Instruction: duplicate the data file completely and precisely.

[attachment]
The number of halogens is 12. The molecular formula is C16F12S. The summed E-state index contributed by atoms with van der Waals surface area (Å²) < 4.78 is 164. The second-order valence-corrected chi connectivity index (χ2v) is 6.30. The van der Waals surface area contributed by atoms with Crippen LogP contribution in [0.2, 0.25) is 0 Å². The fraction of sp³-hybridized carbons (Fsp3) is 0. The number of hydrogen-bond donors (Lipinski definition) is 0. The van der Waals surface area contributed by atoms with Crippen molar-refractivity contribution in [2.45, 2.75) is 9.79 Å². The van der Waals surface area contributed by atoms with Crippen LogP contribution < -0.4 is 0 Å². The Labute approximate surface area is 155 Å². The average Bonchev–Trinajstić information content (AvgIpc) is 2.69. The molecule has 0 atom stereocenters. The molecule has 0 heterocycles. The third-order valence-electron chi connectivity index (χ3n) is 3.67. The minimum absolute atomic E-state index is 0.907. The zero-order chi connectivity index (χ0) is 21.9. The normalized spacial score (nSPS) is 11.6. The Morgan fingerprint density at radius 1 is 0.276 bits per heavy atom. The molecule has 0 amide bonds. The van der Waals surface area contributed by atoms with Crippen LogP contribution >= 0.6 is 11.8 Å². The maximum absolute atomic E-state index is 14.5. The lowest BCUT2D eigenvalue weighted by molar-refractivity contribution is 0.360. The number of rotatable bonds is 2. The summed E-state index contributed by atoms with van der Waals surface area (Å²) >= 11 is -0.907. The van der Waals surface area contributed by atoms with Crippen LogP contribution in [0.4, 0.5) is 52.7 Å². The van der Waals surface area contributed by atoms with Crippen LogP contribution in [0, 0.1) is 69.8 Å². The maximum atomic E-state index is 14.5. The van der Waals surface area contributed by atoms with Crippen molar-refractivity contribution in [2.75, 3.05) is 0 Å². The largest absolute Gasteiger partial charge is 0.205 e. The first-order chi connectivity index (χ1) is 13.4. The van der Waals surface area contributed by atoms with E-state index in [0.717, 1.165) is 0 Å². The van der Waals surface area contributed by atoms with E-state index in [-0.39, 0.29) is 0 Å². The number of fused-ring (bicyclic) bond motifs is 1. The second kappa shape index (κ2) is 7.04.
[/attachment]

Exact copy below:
The number of halogens is 12. The molecular formula is C16F12S. The summed E-state index contributed by atoms with van der Waals surface area (Å²) < 4.78 is 164. The second-order valence-corrected chi connectivity index (χ2v) is 6.30. The van der Waals surface area contributed by atoms with Crippen LogP contribution in [0.2, 0.25) is 0 Å². The fraction of sp³-hybridized carbons (Fsp3) is 0. The number of hydrogen-bond donors (Lipinski definition) is 0. The van der Waals surface area contributed by atoms with Crippen molar-refractivity contribution in [2.45, 2.75) is 9.79 Å². The van der Waals surface area contributed by atoms with Crippen LogP contribution < -0.4 is 0 Å². The Labute approximate surface area is 155 Å². The average Bonchev–Trinajstić information content (AvgIpc) is 2.69. The molecule has 0 atom stereocenters. The molecule has 0 heterocycles. The third-order valence-electron chi connectivity index (χ3n) is 3.67. The minimum absolute atomic E-state index is 0.907. The zero-order chi connectivity index (χ0) is 21.9. The normalized spacial score (nSPS) is 11.6. The Morgan fingerprint density at radius 1 is 0.276 bits per heavy atom. The molecule has 0 amide bonds. The van der Waals surface area contributed by atoms with Crippen LogP contribution >= 0.6 is 11.8 Å². The maximum absolute atomic E-state index is 14.5. The lowest BCUT2D eigenvalue weighted by molar-refractivity contribution is 0.360. The number of rotatable bonds is 2. The summed E-state index contributed by atoms with van der Waals surface area (Å²) >= 11 is -0.907. The van der Waals surface area contributed by atoms with Crippen LogP contribution in [0.4, 0.5) is 52.7 Å². The van der Waals surface area contributed by atoms with Crippen LogP contribution in [0, 0.1) is 69.8 Å². The maximum atomic E-state index is 14.5. The van der Waals surface area contributed by atoms with Crippen molar-refractivity contribution in [2.75, 3.05) is 0 Å². The largest absolute Gasteiger partial charge is 0.205 e. The first-order chi connectivity index (χ1) is 13.4. The van der Waals surface area contributed by atoms with E-state index in [0.717, 1.165) is 0 Å². The van der Waals surface area contributed by atoms with E-state index in [-0.39, 0.29) is 0 Å². The number of fused-ring (bicyclic) bond motifs is 1. The second kappa shape index (κ2) is 7.04.